Just Like That It Was OVER Before it Began

Home >

Just Like That It Was OVER Before it Began

UGA WR Coach James Coley, Offensive Coordinator Jim Chaney, 2018 QB commit Justin Fields, O-Line Coach Sam Pittman, and RB Coachc Dell McGee. (Photo from Justin Fields / Twitter)
UGA WR Coach James Coley, Offensive Coordinator Jim Chaney, 2018 QB commit Justin Fields, O-Line Coach Sam Pittman, and RB Coachc Dell McGee.
(Photo from Justin Fields / Twitter)

On October 6, 2017, the number one dual threat quarterback in the country committed to play for the home state Georgia Bulldogs at a closed high school pep rally where intrepid reporters resorted to climbing trees in the woods for the opportunity to be the first to send the most anticipated tweet in Bulldawg Nation history.  Deemed a generational talent, destined to bring the Dawgs their first national title since another generational talent by the name of Herschel did so in 1980. The Dawgs were on the cusp of winning their first National Championship in 38 years and Fields was the final piece of the puzzle.  

The Dawgs road a wave of momentum after the announcement by Fields landing 5-stars Jamaree Salyer, Tyson Campbell, Adam Anderson, Cade Mays and Brenton Cox along with 4-stars Quay Walker, James Cook, Trey Hill, Otis Reese, Channing Tindall, Tommy Bush and Divaad Wilson who all jumped on board sensing something special was brewing in Athens.  Fields was the catalyst for the Dawgs unseating the mighty Crimson Tide from the top of the 247Sports Composite Rankings for the first time since Florida in 2010.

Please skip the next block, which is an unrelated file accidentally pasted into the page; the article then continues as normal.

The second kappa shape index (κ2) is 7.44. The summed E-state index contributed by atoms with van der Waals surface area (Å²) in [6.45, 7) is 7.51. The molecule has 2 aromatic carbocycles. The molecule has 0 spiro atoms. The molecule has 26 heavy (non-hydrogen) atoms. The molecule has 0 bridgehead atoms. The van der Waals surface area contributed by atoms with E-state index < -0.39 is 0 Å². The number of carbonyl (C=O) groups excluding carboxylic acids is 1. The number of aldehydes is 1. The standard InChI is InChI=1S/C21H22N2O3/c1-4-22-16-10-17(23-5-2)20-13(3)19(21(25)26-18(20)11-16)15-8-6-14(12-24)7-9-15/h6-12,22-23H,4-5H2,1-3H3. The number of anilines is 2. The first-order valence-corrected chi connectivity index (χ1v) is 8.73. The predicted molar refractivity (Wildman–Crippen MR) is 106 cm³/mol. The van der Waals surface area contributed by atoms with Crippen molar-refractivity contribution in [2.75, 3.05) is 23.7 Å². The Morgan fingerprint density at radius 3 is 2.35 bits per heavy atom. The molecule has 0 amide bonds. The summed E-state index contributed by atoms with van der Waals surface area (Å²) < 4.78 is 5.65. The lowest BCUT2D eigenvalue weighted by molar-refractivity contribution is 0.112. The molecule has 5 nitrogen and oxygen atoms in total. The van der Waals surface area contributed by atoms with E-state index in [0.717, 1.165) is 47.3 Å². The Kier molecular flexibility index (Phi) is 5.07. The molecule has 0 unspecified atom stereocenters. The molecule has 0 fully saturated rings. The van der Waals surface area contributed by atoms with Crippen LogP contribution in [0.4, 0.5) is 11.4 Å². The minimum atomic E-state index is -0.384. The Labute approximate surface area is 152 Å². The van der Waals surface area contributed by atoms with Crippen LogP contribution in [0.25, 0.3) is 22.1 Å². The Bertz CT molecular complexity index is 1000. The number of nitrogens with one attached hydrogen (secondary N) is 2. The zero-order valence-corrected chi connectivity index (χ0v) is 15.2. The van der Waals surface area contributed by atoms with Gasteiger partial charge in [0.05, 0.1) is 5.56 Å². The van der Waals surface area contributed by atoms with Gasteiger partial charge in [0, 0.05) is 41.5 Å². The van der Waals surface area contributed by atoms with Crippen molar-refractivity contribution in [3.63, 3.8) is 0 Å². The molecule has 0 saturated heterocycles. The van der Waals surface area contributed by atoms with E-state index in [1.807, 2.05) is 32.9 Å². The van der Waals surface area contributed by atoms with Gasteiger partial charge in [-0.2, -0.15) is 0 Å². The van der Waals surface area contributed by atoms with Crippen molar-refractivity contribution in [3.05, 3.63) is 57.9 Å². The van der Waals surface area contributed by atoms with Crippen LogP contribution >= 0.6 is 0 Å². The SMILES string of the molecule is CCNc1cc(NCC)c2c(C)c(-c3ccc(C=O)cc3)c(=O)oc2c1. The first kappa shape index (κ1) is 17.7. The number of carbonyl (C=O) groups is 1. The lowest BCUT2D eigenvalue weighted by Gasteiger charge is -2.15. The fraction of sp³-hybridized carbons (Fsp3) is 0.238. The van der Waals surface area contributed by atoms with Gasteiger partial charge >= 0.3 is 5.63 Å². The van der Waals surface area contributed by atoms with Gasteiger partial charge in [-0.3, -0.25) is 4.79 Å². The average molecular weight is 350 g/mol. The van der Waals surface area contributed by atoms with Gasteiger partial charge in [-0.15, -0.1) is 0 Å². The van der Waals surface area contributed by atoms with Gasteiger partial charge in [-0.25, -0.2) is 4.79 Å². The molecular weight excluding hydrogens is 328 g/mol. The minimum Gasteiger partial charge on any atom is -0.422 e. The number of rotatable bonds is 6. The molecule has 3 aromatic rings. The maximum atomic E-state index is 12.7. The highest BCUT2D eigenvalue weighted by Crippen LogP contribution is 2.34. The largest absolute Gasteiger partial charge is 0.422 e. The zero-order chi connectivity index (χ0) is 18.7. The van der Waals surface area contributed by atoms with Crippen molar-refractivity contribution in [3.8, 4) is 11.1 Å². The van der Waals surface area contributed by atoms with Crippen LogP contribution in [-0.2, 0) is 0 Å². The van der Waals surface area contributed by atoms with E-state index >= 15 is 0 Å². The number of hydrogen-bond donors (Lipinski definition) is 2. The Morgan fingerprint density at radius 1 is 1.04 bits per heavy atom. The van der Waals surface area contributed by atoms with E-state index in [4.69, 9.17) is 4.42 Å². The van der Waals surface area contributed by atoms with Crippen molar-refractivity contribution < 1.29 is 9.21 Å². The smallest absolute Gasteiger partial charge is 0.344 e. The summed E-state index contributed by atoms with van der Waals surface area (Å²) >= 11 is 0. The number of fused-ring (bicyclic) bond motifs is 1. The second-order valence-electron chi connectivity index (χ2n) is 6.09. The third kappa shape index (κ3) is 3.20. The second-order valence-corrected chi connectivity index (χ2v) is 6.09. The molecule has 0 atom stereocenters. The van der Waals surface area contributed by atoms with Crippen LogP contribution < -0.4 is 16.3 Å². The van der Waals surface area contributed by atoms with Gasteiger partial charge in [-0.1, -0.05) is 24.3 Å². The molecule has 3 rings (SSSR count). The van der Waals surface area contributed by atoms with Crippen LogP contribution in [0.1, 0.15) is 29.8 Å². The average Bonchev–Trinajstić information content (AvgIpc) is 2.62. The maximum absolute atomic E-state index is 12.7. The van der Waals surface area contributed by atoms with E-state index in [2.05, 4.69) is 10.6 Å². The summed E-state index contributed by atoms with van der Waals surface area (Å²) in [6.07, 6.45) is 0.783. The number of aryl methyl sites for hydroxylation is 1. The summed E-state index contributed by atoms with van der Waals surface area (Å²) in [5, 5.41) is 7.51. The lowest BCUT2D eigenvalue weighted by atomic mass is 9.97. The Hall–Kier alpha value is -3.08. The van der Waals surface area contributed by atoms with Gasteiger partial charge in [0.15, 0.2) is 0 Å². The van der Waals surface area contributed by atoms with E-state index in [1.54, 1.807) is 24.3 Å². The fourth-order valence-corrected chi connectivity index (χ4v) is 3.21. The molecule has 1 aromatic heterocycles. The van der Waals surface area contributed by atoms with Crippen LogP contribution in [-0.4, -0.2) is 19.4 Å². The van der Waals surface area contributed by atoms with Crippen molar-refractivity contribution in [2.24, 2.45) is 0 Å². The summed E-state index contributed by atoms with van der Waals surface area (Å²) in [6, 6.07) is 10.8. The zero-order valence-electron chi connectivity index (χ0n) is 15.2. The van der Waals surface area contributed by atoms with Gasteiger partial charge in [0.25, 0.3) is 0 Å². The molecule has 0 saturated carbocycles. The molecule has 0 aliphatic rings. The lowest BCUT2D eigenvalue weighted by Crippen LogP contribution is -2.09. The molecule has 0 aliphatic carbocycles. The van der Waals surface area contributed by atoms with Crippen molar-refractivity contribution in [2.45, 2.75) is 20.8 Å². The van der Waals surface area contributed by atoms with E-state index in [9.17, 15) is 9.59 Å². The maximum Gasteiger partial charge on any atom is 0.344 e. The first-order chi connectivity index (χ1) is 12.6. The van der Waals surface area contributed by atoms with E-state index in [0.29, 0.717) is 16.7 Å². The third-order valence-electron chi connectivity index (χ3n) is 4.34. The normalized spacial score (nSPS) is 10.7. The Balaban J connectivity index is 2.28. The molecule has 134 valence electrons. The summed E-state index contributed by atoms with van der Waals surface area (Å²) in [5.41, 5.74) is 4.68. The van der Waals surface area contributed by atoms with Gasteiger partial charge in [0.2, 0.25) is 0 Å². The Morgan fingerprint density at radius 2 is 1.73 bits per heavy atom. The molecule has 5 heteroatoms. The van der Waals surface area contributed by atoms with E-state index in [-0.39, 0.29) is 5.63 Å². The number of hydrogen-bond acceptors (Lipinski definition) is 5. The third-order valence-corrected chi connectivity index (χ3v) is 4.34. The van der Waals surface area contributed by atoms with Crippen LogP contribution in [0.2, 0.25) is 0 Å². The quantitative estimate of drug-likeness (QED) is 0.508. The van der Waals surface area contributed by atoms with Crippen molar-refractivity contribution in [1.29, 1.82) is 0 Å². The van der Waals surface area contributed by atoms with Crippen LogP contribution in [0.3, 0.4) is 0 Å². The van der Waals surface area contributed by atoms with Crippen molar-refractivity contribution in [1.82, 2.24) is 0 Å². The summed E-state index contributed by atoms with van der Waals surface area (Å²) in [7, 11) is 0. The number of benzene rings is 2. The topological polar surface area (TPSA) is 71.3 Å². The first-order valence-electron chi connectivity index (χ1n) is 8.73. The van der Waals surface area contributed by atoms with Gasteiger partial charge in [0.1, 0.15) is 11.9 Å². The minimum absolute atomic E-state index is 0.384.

On April 21, 2018, approximately 82,000 Dawg fans packed an under renovation Sanford Stadium, in part to see their beloved Dawgs coming off their most successful season in 35 years, but mainly to see the Fields.  Several students wore custom printed t-shirts with “B.F.  Before Fields” with a frown emoji printed on the front and on the back “A.F.  After Fields” with a smile emoji.  The excitement to see Fields was palpable and the roar from the fans as he took the field was louder than most ACC stadiums on a Saturday in October.  Fields flashed his dynamic athleticism, drawing ooh’s and aah’s from the crowd, and displayed that live right arm launching passes downfield.  Meanwhile, Jake Fromm was not sharp and the national narrative of a quarterback controversy in Athens was alive and well.  





All summer and throughout fall camp, the debate raged on TV with The Paul Finebaum Show, on the radio with The First Team, Off Campus with Mark Packer and all sports talk throughout the state of Georgia.  Everyone pushed the narrative of a quarterback controversy and opinions were abound, twenty-four hours a day for four months.  The same spirited debate was also taking place amongst an enthusiastic Georgia supporters on social media; chomping at the bit to see what Fields was capable of under the bright lights on the first Saturday of September.  The general consensus was Fromm had earned the right to be the starter based on his performance in 2017, but a vocal minority believed it was Fields or bust.  

Fromm was steady, but far from spectacular, through the first six games of the season with the Dawgs starting 6-0 while Fields flashed playmaking ability in limited opportunities.  Then, came the October 13 collapse at LSU.  The #2 Georgia Bulldogs went to Death Valley; Fromm looked rattled, the game plan appeared disjointed and Fields wasn’t given an opportunity to change the outcome.  The Dawgs had lost their identity and the Bulldog Nation became divided.